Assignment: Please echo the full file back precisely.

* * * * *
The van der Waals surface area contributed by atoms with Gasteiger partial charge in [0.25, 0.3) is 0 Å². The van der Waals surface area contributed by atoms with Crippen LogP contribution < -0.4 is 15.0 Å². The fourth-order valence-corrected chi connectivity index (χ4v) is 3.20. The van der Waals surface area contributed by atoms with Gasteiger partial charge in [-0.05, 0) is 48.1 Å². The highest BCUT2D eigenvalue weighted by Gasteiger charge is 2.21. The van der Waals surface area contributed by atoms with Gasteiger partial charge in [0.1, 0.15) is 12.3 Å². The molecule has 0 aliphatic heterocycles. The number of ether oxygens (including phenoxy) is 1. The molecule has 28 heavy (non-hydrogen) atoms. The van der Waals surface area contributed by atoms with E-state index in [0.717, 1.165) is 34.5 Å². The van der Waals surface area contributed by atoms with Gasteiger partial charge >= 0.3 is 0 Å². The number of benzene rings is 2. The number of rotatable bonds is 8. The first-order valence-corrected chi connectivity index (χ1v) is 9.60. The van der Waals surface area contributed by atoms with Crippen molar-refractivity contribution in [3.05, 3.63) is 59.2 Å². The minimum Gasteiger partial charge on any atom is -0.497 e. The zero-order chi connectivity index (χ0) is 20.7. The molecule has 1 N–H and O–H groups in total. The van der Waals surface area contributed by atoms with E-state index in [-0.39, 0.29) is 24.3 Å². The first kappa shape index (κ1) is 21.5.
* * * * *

The van der Waals surface area contributed by atoms with Gasteiger partial charge in [0.25, 0.3) is 0 Å². The van der Waals surface area contributed by atoms with Crippen LogP contribution < -0.4 is 15.0 Å². The fourth-order valence-corrected chi connectivity index (χ4v) is 3.20. The van der Waals surface area contributed by atoms with Gasteiger partial charge in [-0.05, 0) is 48.1 Å². The highest BCUT2D eigenvalue weighted by Gasteiger charge is 2.21. The van der Waals surface area contributed by atoms with Gasteiger partial charge in [0.1, 0.15) is 12.3 Å². The molecule has 0 aliphatic heterocycles. The number of ether oxygens (including phenoxy) is 1. The molecule has 28 heavy (non-hydrogen) atoms. The van der Waals surface area contributed by atoms with E-state index in [0.717, 1.165) is 34.5 Å². The van der Waals surface area contributed by atoms with Gasteiger partial charge >= 0.3 is 0 Å². The number of benzene rings is 2. The number of rotatable bonds is 8. The first-order valence-corrected chi connectivity index (χ1v) is 9.60. The van der Waals surface area contributed by atoms with Crippen molar-refractivity contribution in [3.05, 3.63) is 59.2 Å². The minimum Gasteiger partial charge on any atom is -0.497 e. The zero-order chi connectivity index (χ0) is 20.7. The molecule has 1 N–H and O–H groups in total. The van der Waals surface area contributed by atoms with E-state index in [-0.39, 0.29) is 24.3 Å². The first kappa shape index (κ1) is 21.5.